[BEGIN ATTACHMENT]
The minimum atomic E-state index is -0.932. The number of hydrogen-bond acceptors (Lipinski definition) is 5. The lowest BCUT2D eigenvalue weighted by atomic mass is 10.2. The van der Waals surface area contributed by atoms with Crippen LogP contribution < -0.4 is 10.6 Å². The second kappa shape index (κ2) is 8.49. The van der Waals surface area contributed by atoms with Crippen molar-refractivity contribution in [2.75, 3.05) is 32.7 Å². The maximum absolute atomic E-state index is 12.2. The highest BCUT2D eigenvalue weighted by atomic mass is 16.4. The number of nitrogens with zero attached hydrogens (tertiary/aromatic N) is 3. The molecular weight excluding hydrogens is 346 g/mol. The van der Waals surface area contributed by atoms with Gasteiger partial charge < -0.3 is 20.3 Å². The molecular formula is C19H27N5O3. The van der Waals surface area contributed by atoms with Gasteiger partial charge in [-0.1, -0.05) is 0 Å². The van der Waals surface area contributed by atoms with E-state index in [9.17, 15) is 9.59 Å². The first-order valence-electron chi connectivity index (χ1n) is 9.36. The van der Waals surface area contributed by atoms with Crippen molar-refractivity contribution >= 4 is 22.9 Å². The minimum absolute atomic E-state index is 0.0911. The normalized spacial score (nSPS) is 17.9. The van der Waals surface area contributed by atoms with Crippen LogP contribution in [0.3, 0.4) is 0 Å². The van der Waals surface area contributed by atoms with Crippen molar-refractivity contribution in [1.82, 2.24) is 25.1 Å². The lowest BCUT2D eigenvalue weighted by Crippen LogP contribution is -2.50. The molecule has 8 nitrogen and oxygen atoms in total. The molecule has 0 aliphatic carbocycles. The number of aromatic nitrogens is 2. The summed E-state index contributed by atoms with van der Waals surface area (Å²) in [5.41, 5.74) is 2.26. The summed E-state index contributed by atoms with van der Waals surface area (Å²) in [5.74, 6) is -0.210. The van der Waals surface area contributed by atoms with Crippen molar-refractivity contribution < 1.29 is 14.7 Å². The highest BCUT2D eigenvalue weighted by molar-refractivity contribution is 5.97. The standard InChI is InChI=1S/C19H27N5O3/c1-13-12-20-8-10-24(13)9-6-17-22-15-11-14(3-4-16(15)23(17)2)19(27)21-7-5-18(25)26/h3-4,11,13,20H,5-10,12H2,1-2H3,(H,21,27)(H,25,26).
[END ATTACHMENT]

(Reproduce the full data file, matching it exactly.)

The minimum atomic E-state index is -0.932. The number of hydrogen-bond acceptors (Lipinski definition) is 5. The lowest BCUT2D eigenvalue weighted by atomic mass is 10.2. The van der Waals surface area contributed by atoms with Crippen LogP contribution < -0.4 is 10.6 Å². The second kappa shape index (κ2) is 8.49. The van der Waals surface area contributed by atoms with Crippen molar-refractivity contribution in [2.75, 3.05) is 32.7 Å². The maximum absolute atomic E-state index is 12.2. The highest BCUT2D eigenvalue weighted by atomic mass is 16.4. The number of nitrogens with zero attached hydrogens (tertiary/aromatic N) is 3. The molecular weight excluding hydrogens is 346 g/mol. The van der Waals surface area contributed by atoms with Gasteiger partial charge < -0.3 is 20.3 Å². The molecular formula is C19H27N5O3. The van der Waals surface area contributed by atoms with Gasteiger partial charge in [-0.1, -0.05) is 0 Å². The van der Waals surface area contributed by atoms with E-state index in [9.17, 15) is 9.59 Å². The first-order valence-electron chi connectivity index (χ1n) is 9.36. The van der Waals surface area contributed by atoms with Crippen molar-refractivity contribution >= 4 is 22.9 Å². The minimum absolute atomic E-state index is 0.0911. The normalized spacial score (nSPS) is 17.9. The van der Waals surface area contributed by atoms with Crippen LogP contribution in [0.3, 0.4) is 0 Å². The van der Waals surface area contributed by atoms with Crippen molar-refractivity contribution in [1.82, 2.24) is 25.1 Å². The lowest BCUT2D eigenvalue weighted by Crippen LogP contribution is -2.50. The molecule has 8 nitrogen and oxygen atoms in total. The molecule has 0 aliphatic carbocycles. The number of aromatic nitrogens is 2. The summed E-state index contributed by atoms with van der Waals surface area (Å²) in [5.41, 5.74) is 2.26. The summed E-state index contributed by atoms with van der Waals surface area (Å²) in [5.74, 6) is -0.210. The van der Waals surface area contributed by atoms with Crippen molar-refractivity contribution < 1.29 is 14.7 Å². The highest BCUT2D eigenvalue weighted by molar-refractivity contribution is 5.97. The standard InChI is InChI=1S/C19H27N5O3/c1-13-12-20-8-10-24(13)9-6-17-22-15-11-14(3-4-16(15)23(17)2)19(27)21-7-5-18(25)26/h3-4,11,13,20H,5-10,12H2,1-2H3,(H,21,27)(H,25,26).